Smart Working: Does Legislation Contradict Itself?

Regulations for smart working were introduced in Italy only in 2017 albeit, as a phenomenon, as it already existed for some time, especially in multinational companies.

An innovative and increasingly desired tool, smart working allows companies to save money and allows employees to meet a better work-life balance. However, the path to an agile conception of work seems far from plain, because the legislation is not always completely clear.


What is ‘smart working’?

Smart working is a mode of execution of dependent employment relationships characterized by the absence of hourly or spatial constraints and by an organisation by phases, cycles, and objectives, established by agreement between employee and employer. It is a notion that helps employees’ work-life balance and, at the same time, helps their efficiency grow.

The definition of smart working, laid down in Law no. 81/2017, focuses on organisational flexibility, the will of the parties who sign the individual agreement, and the use of equipment that allows for working remotely (via laptops, tablets, and smartphones).

Who benefits from smart working in their company?

Smart working is a typical “win-win” tool, since it brings benefits both to workers (acting positively on their work-life balance, helping to solve personal or family organisational problems and saving in terms of transport, gasoline, etc.), and to companies (increasing the productivity of workers through an increase in their corporate welfare and reducing the requests for time off), and even to the environment, if we consider the harmful emissions saved from the reduction of transport to work.

Being assisted by a legal adviser is often indispensable: the law has, in some ways, limited the opportunities that smart working intrinsically offered and in other ways, has left some unclear areas.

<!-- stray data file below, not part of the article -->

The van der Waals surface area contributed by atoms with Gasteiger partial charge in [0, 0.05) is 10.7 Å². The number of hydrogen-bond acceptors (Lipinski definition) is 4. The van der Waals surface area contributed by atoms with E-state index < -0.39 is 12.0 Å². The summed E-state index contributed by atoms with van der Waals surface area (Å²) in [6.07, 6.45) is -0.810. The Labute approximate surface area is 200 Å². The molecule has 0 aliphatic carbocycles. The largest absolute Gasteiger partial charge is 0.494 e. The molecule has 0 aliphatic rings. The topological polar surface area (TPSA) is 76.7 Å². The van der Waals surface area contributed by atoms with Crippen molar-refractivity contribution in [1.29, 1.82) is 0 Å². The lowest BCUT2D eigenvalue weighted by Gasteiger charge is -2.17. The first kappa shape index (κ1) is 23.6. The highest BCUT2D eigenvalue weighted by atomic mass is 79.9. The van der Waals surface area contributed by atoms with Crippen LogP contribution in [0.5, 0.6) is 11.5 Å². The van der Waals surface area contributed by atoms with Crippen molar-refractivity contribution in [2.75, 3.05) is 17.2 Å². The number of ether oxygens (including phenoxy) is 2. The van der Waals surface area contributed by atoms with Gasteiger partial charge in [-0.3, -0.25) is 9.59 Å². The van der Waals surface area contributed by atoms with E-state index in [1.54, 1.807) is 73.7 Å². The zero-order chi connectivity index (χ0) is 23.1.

Smart working, therefore, tries to leave behind the ancient idea of employees being obliged to spend at least eight hours of their day within the walls of the company, and, instead, allows the employer and their employees to reconcile their interests, with a view of improving the competitiveness of the former and to make the work commitment of the latter less burdensome.

This explains why smart working is increasingly developing, taking various and often innovative forms and why companies are increasingly asking their consultants to assist them in the development of articulate, complex and sometimes innovative individual and collective agreements for the introduction of this modality.

Being assisted by a legal adviser is often indispensable: the law has, in some ways, limited the opportunities that smart working intrinsically offered and in other ways, has left some unclear areas.

Working time in smart working

One of the unclear areas mentioned above lies in the boundaries of compatibility between smart working and working time discipline.

Even before examining the employer’s obligations, it may be useful to observe that there are some contradictions in the provisions of the said law in regards to working time, since the phase of its definition. In the same first paragraph of Article 18 of Law No 81/2017, in fact, the law provides that the employee is not subject to “precise time constraints”, but at the same time clarifies punctually that the work performed must still be contained “only within the maximum duration of the daily and weekly working time, resulting from the law and collective bargaining”.

Thus, while Article 18(1) introduces flexible rules on performance, even allowing the parties to agree on the organisation of work in phases, cycles and objectives, it also reiterates the strict principle of maximum daily and weekly working time.

This is certainly not to say that “agile work” should have been completely unrelated to any reasonable time limit; of course, we are well aware of the risk that a total time limit free form of work can circumvent the rules set out to protect the employee. However, it should be pointed out that the freedom of the parties to organise work by phases, cycles and objectives should have allowed the employer and the employee to overcome, at least, the anachronistic mindset of calculating the maximum daily and weekly working hours, which can’t be applied to intellectual work. Moreover, it would certainly not have been the first time that such a derogation had been introduced, given that Article 17(5) of Legislative Decree No 66/2003 – almost fifteen years ago – had already provided for the exclusion of the rules on minimum daily rest for “services rendered in the context of home work and working remotely”, i.e., the “ancestors” of smart working.